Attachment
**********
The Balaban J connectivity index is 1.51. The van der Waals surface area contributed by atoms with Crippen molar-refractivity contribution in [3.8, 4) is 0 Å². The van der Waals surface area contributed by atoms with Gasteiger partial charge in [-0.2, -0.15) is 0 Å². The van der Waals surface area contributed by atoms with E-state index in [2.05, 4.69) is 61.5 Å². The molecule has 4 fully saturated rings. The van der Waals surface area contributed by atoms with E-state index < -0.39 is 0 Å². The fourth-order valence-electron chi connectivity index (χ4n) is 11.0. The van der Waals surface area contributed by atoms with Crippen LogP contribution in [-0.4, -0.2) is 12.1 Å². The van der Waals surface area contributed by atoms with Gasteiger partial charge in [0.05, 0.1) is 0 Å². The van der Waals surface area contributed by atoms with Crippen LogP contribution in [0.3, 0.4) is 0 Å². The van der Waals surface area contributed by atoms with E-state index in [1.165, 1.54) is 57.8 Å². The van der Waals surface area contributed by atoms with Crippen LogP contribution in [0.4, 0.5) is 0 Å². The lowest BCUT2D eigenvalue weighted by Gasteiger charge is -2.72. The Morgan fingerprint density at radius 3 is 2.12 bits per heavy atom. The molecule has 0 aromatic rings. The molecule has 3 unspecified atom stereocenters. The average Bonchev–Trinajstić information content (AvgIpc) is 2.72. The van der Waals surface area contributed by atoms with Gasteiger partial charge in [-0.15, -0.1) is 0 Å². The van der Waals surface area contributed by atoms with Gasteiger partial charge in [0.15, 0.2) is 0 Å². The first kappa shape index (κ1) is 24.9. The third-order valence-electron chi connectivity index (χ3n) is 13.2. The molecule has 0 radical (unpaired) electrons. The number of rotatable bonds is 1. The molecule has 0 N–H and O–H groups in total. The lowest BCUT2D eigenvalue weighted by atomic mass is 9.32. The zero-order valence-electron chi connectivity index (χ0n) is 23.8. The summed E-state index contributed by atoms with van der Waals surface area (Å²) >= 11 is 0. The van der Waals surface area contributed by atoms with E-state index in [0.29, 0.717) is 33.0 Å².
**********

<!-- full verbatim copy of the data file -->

The Balaban J connectivity index is 1.51. The van der Waals surface area contributed by atoms with Crippen molar-refractivity contribution in [3.8, 4) is 0 Å². The van der Waals surface area contributed by atoms with Gasteiger partial charge in [-0.2, -0.15) is 0 Å². The van der Waals surface area contributed by atoms with E-state index in [2.05, 4.69) is 61.5 Å². The molecule has 4 fully saturated rings. The van der Waals surface area contributed by atoms with E-state index < -0.39 is 0 Å². The fourth-order valence-electron chi connectivity index (χ4n) is 11.0. The van der Waals surface area contributed by atoms with Crippen LogP contribution in [-0.4, -0.2) is 12.1 Å². The van der Waals surface area contributed by atoms with Gasteiger partial charge in [0.05, 0.1) is 0 Å². The van der Waals surface area contributed by atoms with Crippen LogP contribution in [0.3, 0.4) is 0 Å². The van der Waals surface area contributed by atoms with E-state index in [1.165, 1.54) is 57.8 Å². The van der Waals surface area contributed by atoms with Crippen LogP contribution in [0.4, 0.5) is 0 Å². The lowest BCUT2D eigenvalue weighted by Gasteiger charge is -2.72. The Morgan fingerprint density at radius 3 is 2.12 bits per heavy atom. The molecule has 0 aromatic rings. The molecule has 3 unspecified atom stereocenters. The average Bonchev–Trinajstić information content (AvgIpc) is 2.72. The van der Waals surface area contributed by atoms with Gasteiger partial charge in [-0.15, -0.1) is 0 Å². The van der Waals surface area contributed by atoms with Gasteiger partial charge in [0.15, 0.2) is 0 Å². The first kappa shape index (κ1) is 24.9. The third-order valence-electron chi connectivity index (χ3n) is 13.2. The molecule has 0 radical (unpaired) electrons. The number of rotatable bonds is 1. The molecule has 0 N–H and O–H groups in total. The lowest BCUT2D eigenvalue weighted by atomic mass is 9.32. The zero-order valence-electron chi connectivity index (χ0n) is 23.8. The summed E-state index contributed by atoms with van der Waals surface area (Å²) >= 11 is 0. The van der Waals surface area contributed by atoms with E-state index in [0.29, 0.717) is 33.0 Å².